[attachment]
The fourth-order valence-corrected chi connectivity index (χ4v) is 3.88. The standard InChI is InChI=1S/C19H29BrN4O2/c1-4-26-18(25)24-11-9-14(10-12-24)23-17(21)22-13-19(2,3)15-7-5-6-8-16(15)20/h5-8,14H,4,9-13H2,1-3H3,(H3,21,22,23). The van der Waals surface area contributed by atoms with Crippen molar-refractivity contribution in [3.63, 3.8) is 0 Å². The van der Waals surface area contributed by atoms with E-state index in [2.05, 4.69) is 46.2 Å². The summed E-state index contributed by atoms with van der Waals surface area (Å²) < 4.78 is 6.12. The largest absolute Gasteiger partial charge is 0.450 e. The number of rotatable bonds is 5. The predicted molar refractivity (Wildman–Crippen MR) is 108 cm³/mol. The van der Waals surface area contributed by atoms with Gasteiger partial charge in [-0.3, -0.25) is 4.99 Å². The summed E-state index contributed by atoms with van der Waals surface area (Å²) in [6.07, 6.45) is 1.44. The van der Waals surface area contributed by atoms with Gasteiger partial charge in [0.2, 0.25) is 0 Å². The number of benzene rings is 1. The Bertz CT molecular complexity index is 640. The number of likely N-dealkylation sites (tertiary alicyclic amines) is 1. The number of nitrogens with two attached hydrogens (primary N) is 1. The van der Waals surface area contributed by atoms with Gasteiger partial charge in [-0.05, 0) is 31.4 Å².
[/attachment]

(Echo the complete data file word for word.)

The fourth-order valence-corrected chi connectivity index (χ4v) is 3.88. The standard InChI is InChI=1S/C19H29BrN4O2/c1-4-26-18(25)24-11-9-14(10-12-24)23-17(21)22-13-19(2,3)15-7-5-6-8-16(15)20/h5-8,14H,4,9-13H2,1-3H3,(H3,21,22,23). The van der Waals surface area contributed by atoms with Crippen molar-refractivity contribution in [3.63, 3.8) is 0 Å². The van der Waals surface area contributed by atoms with E-state index in [2.05, 4.69) is 46.2 Å². The summed E-state index contributed by atoms with van der Waals surface area (Å²) < 4.78 is 6.12. The largest absolute Gasteiger partial charge is 0.450 e. The number of rotatable bonds is 5. The predicted molar refractivity (Wildman–Crippen MR) is 108 cm³/mol. The van der Waals surface area contributed by atoms with Gasteiger partial charge in [-0.3, -0.25) is 4.99 Å². The summed E-state index contributed by atoms with van der Waals surface area (Å²) in [6.07, 6.45) is 1.44. The van der Waals surface area contributed by atoms with Gasteiger partial charge in [0.2, 0.25) is 0 Å². The number of benzene rings is 1. The Bertz CT molecular complexity index is 640. The number of likely N-dealkylation sites (tertiary alicyclic amines) is 1. The number of nitrogens with two attached hydrogens (primary N) is 1. The van der Waals surface area contributed by atoms with Gasteiger partial charge in [-0.05, 0) is 31.4 Å².